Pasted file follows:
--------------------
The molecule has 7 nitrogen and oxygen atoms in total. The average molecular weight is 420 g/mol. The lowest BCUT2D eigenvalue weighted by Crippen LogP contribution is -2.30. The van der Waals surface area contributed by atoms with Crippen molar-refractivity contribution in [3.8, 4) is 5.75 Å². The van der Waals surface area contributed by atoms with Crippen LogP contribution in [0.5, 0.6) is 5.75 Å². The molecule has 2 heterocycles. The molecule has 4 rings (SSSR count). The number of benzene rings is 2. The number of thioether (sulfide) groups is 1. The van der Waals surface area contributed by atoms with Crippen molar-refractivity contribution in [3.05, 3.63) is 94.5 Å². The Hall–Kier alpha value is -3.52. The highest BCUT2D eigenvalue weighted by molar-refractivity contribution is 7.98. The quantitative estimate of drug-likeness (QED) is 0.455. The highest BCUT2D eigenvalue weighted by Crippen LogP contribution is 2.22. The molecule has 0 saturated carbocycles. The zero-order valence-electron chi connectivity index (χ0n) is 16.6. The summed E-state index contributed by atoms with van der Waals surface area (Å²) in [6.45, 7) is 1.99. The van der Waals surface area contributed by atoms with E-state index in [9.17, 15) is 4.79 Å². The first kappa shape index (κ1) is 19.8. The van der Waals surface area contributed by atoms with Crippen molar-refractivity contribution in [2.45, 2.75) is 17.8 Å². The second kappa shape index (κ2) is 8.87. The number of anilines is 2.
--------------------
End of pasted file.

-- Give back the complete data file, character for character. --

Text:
The molecule has 7 nitrogen and oxygen atoms in total. The average molecular weight is 420 g/mol. The lowest BCUT2D eigenvalue weighted by Crippen LogP contribution is -2.30. The van der Waals surface area contributed by atoms with Crippen molar-refractivity contribution in [3.8, 4) is 5.75 Å². The van der Waals surface area contributed by atoms with Crippen LogP contribution in [0.5, 0.6) is 5.75 Å². The molecule has 2 heterocycles. The molecule has 4 rings (SSSR count). The number of benzene rings is 2. The number of thioether (sulfide) groups is 1. The van der Waals surface area contributed by atoms with Crippen molar-refractivity contribution in [3.05, 3.63) is 94.5 Å². The Hall–Kier alpha value is -3.52. The highest BCUT2D eigenvalue weighted by molar-refractivity contribution is 7.98. The quantitative estimate of drug-likeness (QED) is 0.455. The highest BCUT2D eigenvalue weighted by Crippen LogP contribution is 2.22. The molecule has 0 saturated carbocycles. The zero-order valence-electron chi connectivity index (χ0n) is 16.6. The summed E-state index contributed by atoms with van der Waals surface area (Å²) in [6.45, 7) is 1.99. The van der Waals surface area contributed by atoms with E-state index in [9.17, 15) is 4.79 Å². The first kappa shape index (κ1) is 19.8. The van der Waals surface area contributed by atoms with Crippen molar-refractivity contribution in [2.45, 2.75) is 17.8 Å². The second kappa shape index (κ2) is 8.87. The number of anilines is 2.